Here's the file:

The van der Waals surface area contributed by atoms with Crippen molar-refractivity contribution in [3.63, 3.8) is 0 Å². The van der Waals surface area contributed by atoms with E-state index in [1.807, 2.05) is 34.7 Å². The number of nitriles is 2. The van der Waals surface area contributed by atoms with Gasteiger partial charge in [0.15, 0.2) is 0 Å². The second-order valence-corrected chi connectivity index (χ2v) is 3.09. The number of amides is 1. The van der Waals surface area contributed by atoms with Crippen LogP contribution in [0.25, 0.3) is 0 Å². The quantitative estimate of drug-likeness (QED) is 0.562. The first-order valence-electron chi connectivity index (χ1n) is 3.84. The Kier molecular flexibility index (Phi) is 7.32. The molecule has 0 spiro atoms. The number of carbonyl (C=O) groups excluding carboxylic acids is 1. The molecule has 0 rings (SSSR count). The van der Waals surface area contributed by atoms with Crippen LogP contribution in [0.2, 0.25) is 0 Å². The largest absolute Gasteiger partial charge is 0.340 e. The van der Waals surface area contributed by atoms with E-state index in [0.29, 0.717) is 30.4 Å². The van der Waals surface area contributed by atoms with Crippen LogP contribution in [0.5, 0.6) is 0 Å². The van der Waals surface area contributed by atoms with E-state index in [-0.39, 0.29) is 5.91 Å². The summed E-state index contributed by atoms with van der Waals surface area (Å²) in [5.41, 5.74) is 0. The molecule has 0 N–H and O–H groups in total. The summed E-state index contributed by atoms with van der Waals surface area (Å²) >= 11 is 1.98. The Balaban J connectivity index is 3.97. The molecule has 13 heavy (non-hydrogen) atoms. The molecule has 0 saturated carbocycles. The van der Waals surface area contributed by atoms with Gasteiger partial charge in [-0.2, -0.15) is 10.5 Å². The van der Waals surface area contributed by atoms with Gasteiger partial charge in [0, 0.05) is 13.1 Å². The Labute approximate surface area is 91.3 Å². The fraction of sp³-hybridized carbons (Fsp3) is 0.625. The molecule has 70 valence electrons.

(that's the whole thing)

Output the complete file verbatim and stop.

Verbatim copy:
The van der Waals surface area contributed by atoms with Crippen molar-refractivity contribution in [3.63, 3.8) is 0 Å². The van der Waals surface area contributed by atoms with E-state index in [1.807, 2.05) is 34.7 Å². The number of nitriles is 2. The van der Waals surface area contributed by atoms with Gasteiger partial charge in [0.15, 0.2) is 0 Å². The second-order valence-corrected chi connectivity index (χ2v) is 3.09. The number of amides is 1. The van der Waals surface area contributed by atoms with Crippen LogP contribution in [0.25, 0.3) is 0 Å². The quantitative estimate of drug-likeness (QED) is 0.562. The first-order valence-electron chi connectivity index (χ1n) is 3.84. The Kier molecular flexibility index (Phi) is 7.32. The molecule has 0 spiro atoms. The number of carbonyl (C=O) groups excluding carboxylic acids is 1. The molecule has 0 rings (SSSR count). The van der Waals surface area contributed by atoms with Crippen LogP contribution in [0.2, 0.25) is 0 Å². The largest absolute Gasteiger partial charge is 0.340 e. The van der Waals surface area contributed by atoms with E-state index in [0.29, 0.717) is 30.4 Å². The van der Waals surface area contributed by atoms with Crippen LogP contribution in [0.5, 0.6) is 0 Å². The van der Waals surface area contributed by atoms with E-state index in [-0.39, 0.29) is 5.91 Å². The summed E-state index contributed by atoms with van der Waals surface area (Å²) in [5.41, 5.74) is 0. The molecule has 0 N–H and O–H groups in total. The summed E-state index contributed by atoms with van der Waals surface area (Å²) >= 11 is 1.98. The Balaban J connectivity index is 3.97. The molecule has 13 heavy (non-hydrogen) atoms. The molecule has 0 saturated carbocycles. The van der Waals surface area contributed by atoms with Gasteiger partial charge in [-0.2, -0.15) is 10.5 Å². The van der Waals surface area contributed by atoms with Gasteiger partial charge in [0, 0.05) is 13.1 Å². The Labute approximate surface area is 91.3 Å². The fraction of sp³-hybridized carbons (Fsp3) is 0.625. The molecule has 70 valence electrons.